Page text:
How Early Life On Mars Likely Doomed The Planet

Mars: source of little green men tales, home to endless red sand dunes, habitat to roaming NASA rovers, wellspring of hope for evidence of extraterrestrial life, and a Roman god. Yes, Mars continues to inspire long after we've discovered not much there but a whole lot of rock and dust. And yet, even if we haven't found any ancient Martian pyramids, it's surreal to look at pictures from another world as though we're standing on its surface. NASA's Curiosity Rover has sent us such images from the red planet for over 10 years now, which is a good thing because, as Wired says, being on Mars would basically ruin a human body.

There are even some who believe that Mars once hosted life. And we don't mean upright, bipedal dudes waving to each other with sucker-tipped fingers and going "Bleep blorp!" in greeting. We mean a whole bunch of bacteria just beneath the planet's surface, as ABC cites. Not as exciting as ray guns, we know. And yet, as sites like Inverse explain, some scientists believe that those Martian bacteria might have been the source of life on Earth. 

This is what researchers call "panspermia," the notion that Earth's molecular cocktail for biological life came from the stars: an asteroid, planetary collision, Mars, whatever. But is it possible that such microbial life might have not only created us, but doomed Mars itself? That's exactly what a new study published on Nature suggests.

Death by methane

It's interesting and ironic how the whole "former life on Mars" might have worked. So you know how greenhouse gases on Earth wrap our planet in a nice little heat blanket and cook us all alive? Yeah, that's what researchers believe happened to Mars. Except, it happened to that planet before there were some big-brained apes hanging around blasting air conditioning while drinking frappuccinos. Also, Mars' greenhouse gases didn't cook the planet, they cooled it. More on that in a bit.

The tale goes back to around 3.7 billion years, as explains, right about the time life was forming in the Earth's primordial ocean broth. Some inorganic molecules linked together, then linked some more, and presto: The first living, single-celled organisms. The same thing happened on Mars. But because of differences in the planet's atmosphere up to that point, Earth got all warm and cozy, while Mars got all cold and deathly. Microbes sucked hydrogen from the atmosphere and excreted methane, the stuff in cow farts that heats up the atmosphere 25 times more CO2, per the EPA.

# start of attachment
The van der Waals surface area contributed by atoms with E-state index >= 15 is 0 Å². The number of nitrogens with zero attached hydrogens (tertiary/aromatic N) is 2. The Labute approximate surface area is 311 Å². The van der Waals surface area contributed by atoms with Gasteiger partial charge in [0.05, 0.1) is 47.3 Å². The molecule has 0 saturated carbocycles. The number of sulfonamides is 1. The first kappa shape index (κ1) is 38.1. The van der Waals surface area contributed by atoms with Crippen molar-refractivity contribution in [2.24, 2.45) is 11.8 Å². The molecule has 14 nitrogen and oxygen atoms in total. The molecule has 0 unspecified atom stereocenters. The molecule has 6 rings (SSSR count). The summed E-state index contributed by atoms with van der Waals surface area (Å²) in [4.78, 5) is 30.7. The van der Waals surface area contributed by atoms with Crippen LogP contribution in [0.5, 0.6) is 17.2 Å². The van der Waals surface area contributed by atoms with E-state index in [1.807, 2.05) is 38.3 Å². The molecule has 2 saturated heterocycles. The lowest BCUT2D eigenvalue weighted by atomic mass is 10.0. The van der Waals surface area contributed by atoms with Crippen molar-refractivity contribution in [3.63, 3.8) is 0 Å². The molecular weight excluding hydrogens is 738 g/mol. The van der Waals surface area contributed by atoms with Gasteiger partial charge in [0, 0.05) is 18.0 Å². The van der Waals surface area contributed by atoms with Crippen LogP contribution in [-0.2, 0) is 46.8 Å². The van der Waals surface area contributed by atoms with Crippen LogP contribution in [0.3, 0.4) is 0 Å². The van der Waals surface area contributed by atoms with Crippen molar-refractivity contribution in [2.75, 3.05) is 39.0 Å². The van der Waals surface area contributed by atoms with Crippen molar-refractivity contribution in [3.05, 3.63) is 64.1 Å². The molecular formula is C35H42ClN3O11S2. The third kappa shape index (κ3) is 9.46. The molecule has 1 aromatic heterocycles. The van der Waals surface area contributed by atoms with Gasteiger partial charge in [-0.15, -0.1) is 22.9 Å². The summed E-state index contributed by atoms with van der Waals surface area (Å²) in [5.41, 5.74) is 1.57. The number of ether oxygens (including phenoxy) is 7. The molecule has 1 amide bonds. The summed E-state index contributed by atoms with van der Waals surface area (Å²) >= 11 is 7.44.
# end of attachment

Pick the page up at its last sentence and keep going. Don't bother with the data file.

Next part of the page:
However, despite being a more effective planetary blanket, methane disappears from the atmosphere in 10 to 15 years, as the European Commission says. So when the bacteria on Mars excreted methane into the atmosphere, it didn't interact with carbon dioxide the same way hydrogen does. Hydrogen and carbon dioxide together create a much more effective long-term planetary warmer. As a result, Mars got too cool, too fast.

Evidence of life

As describes, once Mars started cooling its bacteria receded deeper into Mars' crust, down to one kilometer deep (0.6 miles) — the deeper you go, the warmer it gets. The surface, meanwhile, would have chilled to a frigid negative 60 degrees Celsius (negative 70 degrees Fahrenheit). That's a nearly 80-degree Celsius (140-degree Fahrenheit) drop from its previous maximum temperature. 

Lead researcher Boris Sauterey from the Institut de Biologie de l'Ecole Normale Supérieure (IBENS) in Paris, France states that Mars had liquid water on its surface at the time, including rivers, lakes, even maybe even oceans. When Mars' bacteria stripped the atmosphere of hydrogen and replaced it with methane that cooled the planet, all of its surface water would have frozen over. The bacteria that receded deeper into the planet would have found an alternative energy source. It's those bacteria that could have survived all the way until 280 million years ago, as EuroNews describes.

Sauterey also pointed out several locations on Mars' surface where bacteria might not have buried itself so deep in the soil. It'd be much easier to find evidence of their existence in these spots. Those locations include the Jezero Crater, Hellas Planitia, and Isidis Planitia, the latter two of which are plains. NASA's Perseverance rover is doing the on-site investigative work that makes the hunt for bacteria possible. Fingers crossed — we just might wind up finding life on our red, galactic neighbor after all.